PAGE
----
There was a time not too long ago when you could look out on the networking hardware landscape and it would be covered in teal colored devices from Cisco. There were other companies out there, but the bulk of what I saw out there was Cisco.
These days it is a different story. Whether it is due to merchant silicon, the rise of nerds worldwide, or a bunch of ex-Cisco employees getting some venture capital funding, I don’t know. The reality of the networking market today is that there are plenty of competitors out there with products superior to some of Cisco’s, or about the same but at a much lower price. Another thing influencing people’s decisions is that Cisco has a fair amount of technology that can be considered proprietary. It doesn’t always stick around(ie TDP, ISL), but a lot of it can still be found running on Cisco dominated networks(ie LWAPP, PAgP, EIGRP, HSRP). Competitors love to mention this and beat Cisco up in marketing slides or ad campaigns. They’ll demonize them for using proprietary technology and often gloss over the fact that Cisco is the REASON some of those standards they love exist today.
I’m not looking to go into exhaustive detail around the proprietary technology that companies like Cisco(Yes, other tech companies make proprietary things too.) create. Rather, I simply want to make the case that just because something is proprietary, it doesn’t make it bad. As an architect, engineer, designer, etc, you just need to be aware of how that proprietary technology/protocol works in the overall scheme of things.
In the interest of fairness, let me give you two differing points of view:
and then read this: http://etherealmind.com/when-proprietary-kill-standards/
Now, i’ll give you the most common issue/argument I come across: EIGRP vs OSPF
The arguments/reasons around using one or the other of these protocols consist of some of the following:
1. You only have Cisco switches and routers in your network, therefore EIGRP is okay to use.
2. Cisco sucks.
3. Other vendors suck.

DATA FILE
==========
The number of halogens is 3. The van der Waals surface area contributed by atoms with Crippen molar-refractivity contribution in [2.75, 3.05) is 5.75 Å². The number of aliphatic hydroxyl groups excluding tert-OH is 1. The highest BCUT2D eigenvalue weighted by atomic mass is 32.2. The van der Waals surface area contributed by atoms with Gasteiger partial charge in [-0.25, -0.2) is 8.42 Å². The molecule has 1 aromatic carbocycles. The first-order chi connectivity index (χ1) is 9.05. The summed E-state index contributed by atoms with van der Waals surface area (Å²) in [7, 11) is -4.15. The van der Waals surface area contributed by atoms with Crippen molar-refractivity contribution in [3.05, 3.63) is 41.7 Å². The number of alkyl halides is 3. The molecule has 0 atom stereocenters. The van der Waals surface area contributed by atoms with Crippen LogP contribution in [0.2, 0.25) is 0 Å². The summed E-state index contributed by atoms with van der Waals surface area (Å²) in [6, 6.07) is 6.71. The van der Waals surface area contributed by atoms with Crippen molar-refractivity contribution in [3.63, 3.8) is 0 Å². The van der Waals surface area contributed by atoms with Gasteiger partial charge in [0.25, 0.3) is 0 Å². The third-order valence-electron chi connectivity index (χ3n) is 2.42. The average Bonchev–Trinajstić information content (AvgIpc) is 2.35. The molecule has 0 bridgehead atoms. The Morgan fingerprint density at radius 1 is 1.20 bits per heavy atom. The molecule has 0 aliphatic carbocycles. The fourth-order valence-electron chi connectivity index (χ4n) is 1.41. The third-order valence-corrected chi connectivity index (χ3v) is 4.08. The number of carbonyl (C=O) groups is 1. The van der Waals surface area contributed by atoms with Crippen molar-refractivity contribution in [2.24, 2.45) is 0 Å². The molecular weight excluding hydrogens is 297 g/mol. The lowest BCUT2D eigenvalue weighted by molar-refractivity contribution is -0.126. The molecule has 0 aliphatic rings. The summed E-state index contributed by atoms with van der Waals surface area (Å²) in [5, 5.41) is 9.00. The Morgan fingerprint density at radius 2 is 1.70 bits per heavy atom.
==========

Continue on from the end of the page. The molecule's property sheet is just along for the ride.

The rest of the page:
4. EIGRP is easy.
5. OSPF provides a better view of the network from each router’s standpoint.
6. EIGRP converges quicker.
7. Only morons run EIGRP.
8. Multi-area OSPF is too hard.
9. EIGRP can summarize at each interface.
10. OSPF has a variety of different stub and stub-like areas.
11. EIGRP has a stub feature.
12. Most firewalls don’t speak EIGRP, and an additional argument to this is “Only morons would run dynamic routing protocols on firewalls. They aren’t routers. They’re firewalls.”.
13. I have multiple hardware vendors on my network, so I use OSPF.
14. EIGRP can do unequal cost load balancing. OSPF cannot.
15. EIGRP has the “Stuck in active” problem.
16. EIGRP is a “hybrid” protocol and took the best of distance vector and link state. (This is WRONG. See here: http://blog.ioshints.info/2010/08/eigrp-myths-debunked.html)
Perhaps you know of others. I don’t actually take a side in this particular argument. I happen to like both protocols. Maybe people think I am a Cisco fanboy if I state that I like EIGRP. I can assure you that isn’t the case. Whether I would use EIGRP or OSPF really comes down to “it depends”. Let us consider a few example networks below. Assume all equipment is Cisco and that BGP is being used on the WAN and Internet side.
Here’s a fictional enterprise data center that connects to the Internet. There are servers and storage on the access layer, and remote sites over redundant WAN carriers. This is probably a fairly common setup.
Would I use EIGRP here? Absolutely not. There are way too many moving parts here and potential to talk to devices other than Cisco. For the anti-3 layer switching(Core, Distribution,Access) people out there, I could have drawn a collapsed core and my answer would still be no to using EIGRP here. Needs within the data center are such that plenty of vendors other than Cisco will be in play. Guess what those vendors won’t be able to speak?
Here we have a remote office connected to the enterprise data center:
Would I use EIGRP here? Possibly. If I knew my routers and switches were going to stay Cisco for a few years, I just might. It’s only 4 devices as I don’t usually run layer 3 down to the access layer due to cost savings, and the fact that in small environments like this, I don’t see the benefit from a technology perspective. With minimal planning, I can migrate to OSPF in minutes with only 4 devices and experience far less than a minute of down time, if any.